The U.S. tried in March to "clamp down" on several of those militias and parties (in preparation for their "puppet installation process" after June 30). And almost overnight, the U.S.-backed police stations, mayor's offices, and "development" centers were swept away in neighborhood after neighborhood.

Now the U.S. stands outside the gates of these cities--launching vicious attacks in Fallujah, threatening such attacks in cities like Najaf. They now face that house-to-house "urban war" they dreaded--and their opponents, this time, are not the retreating soldiers of the previous Iraqi regime, but a growing resistance--including among political parties and militias that have been establishing themselves as the defacto governments within Iraq's cities.

Meanings of an Empire's Resolve

"We cannot yield at this point in time. we must remain steadfast and strong. It's the intentions of the enemy to shake our will. That's what they want to do--they want us to leave. And we're not going to leave. We're going to do the job.

President George Bush, pretending to be confident, April 14

"The extremists attacking our forces should know they will not succeed in dividing America, or in sapping American resolve, or in forcing the premature withdrawal of U.S. troops.No matter who is elected president in November, we will persevere in that mission.

Senator John Kerry, pretendingto be in opposition, April 13

The rulers of the U.S. insist they will not withdraw from Iraq. These constant statements of "resolve"--including from John Kerry--shows that there is a high-level consensus within the U.S. ruling class that this conquest of Iraq must now be pursued to victory.

And this shows how different class forces see things completely differently:

To the rulers of the U.S., these empire builders and capitalists, it seems like a horrible thing for them to be forced out. This is the logic of empire and modern imperialism: once "committed" to the conquest of a small, weak third world country, they feel they "can't" back out. They all say it is a "national security" issue (which only shows what they mean by the words "national security"). They see that any retreat in Iraq would show this superpower is not unbeatable and it would encourage many, many others in the world to resist them.

But all this is one reason why it would be a good thing for the people of the world if the U.S. was forced out--because it would encourage more struggle against the U.S. attempts to impose its domination and exploitation on everyone.

Their constant statements of resolve mean two things:

First, we can expect them to use massive military force to try to "stabilize" the situation in Iraq. They are sending more troops to the scene. And they will use their armies, mercenaries, interrogators, and puppet allies in brutal, unjust, intolerable, shameful ways. And, at the same time, despite all their talk of "no negotiations" with the opposition, they will also try to find forces within Iraq's opposition that they can work with -- labeling them "moderates" and seeking to create a future U.S. puppet regime that is not totally isolated and exposed. Bush has recently announced that he supports UN efforts to help forge some new Iraqi government.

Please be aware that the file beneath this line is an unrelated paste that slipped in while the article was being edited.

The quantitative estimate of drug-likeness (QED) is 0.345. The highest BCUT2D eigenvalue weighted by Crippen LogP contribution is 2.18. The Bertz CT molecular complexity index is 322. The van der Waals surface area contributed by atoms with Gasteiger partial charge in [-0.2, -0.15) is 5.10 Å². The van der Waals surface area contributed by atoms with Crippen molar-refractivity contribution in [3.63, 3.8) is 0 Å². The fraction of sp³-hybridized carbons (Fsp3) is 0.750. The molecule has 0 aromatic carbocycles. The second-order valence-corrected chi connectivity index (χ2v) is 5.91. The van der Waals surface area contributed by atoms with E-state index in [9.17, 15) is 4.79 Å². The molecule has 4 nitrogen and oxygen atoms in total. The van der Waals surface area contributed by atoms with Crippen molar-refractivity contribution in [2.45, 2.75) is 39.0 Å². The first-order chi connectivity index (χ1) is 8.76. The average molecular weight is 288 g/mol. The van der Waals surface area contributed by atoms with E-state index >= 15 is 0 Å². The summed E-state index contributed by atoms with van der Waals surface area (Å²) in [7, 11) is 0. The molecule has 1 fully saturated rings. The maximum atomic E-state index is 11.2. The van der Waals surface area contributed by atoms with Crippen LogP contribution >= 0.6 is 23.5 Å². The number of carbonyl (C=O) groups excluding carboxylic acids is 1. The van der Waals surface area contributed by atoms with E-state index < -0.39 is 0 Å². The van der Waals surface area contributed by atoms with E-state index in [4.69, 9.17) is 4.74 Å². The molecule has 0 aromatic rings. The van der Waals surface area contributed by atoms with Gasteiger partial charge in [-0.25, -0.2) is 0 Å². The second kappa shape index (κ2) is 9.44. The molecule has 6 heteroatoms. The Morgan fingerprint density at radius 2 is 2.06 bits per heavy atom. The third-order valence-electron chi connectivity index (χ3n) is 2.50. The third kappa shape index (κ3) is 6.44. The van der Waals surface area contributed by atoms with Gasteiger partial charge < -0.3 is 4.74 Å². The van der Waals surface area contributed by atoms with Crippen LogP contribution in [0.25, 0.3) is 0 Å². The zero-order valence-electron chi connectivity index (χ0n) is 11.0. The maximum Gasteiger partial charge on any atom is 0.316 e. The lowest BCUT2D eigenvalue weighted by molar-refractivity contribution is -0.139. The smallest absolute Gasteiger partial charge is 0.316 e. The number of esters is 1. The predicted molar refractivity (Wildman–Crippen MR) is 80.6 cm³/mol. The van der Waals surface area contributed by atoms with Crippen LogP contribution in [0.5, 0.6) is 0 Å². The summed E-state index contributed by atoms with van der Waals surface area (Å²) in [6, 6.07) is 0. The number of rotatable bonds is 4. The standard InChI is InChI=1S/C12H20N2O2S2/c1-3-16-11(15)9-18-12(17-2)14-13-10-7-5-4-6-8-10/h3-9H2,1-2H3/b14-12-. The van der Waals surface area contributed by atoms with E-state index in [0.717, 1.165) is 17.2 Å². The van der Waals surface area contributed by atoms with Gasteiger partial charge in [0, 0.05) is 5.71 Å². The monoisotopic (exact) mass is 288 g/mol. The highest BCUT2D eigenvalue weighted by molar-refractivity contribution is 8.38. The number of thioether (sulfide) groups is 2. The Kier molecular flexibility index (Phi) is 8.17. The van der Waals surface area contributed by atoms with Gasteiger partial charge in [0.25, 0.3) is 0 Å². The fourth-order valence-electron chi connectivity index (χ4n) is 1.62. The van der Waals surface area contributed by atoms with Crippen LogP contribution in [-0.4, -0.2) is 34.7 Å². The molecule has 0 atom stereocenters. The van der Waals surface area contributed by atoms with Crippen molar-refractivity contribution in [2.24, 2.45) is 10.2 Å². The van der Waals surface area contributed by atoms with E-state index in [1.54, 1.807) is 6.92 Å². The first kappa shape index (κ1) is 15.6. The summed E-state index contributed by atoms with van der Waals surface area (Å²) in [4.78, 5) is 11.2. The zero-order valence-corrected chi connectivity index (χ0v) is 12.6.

Second, their talk of resolve means something else: that it will take serious, massive struggle both in the U.S. and around the world to shake them from their course. They have invested much in this strategic attack on Iraq. It is (as they say) a "centerpiece" in a whole global array of moves for world domination. There are criticisms within the ruling class over how the Iraqi conquest has been conducted so far (and these criticisms may grow as the quagmire deepens)--but there remains broad support within the U.S. ruling class for fighting through to "victory"--no matter what it takes. The U.S. imperialists will not just "get tired and leave" after taking casualties. This is, as they say, "not Somalia"--where the U.S. had "few strategic interests." The U.S. imperialists do not intend to allow themselves to be "voted out of Iraq" (and they do not intend to allow elections in either the U.S. or Iraq become referendums on the U.S. occupation).


The U.S. occupation is in deep trouble -- it is very isolated from the people of Iraq and from almost everyone in the world. Their casualties are mounting. The resistance of Iraq's people has become more bold, determined and widespread.

The many lies and justification of this occupation are increasingly being exposed by events -- including to millions of people (and even soldiers) who once rather blindly believed what they were told.

These are extremely favorable conditions for stepping up massive, highly visible, clear-sighted opposition--here within the U.S. -- to the occupation, to the much larger global offensive it is part of, and to the imperialist/capitalist system that gives rise to such ruthless crusades.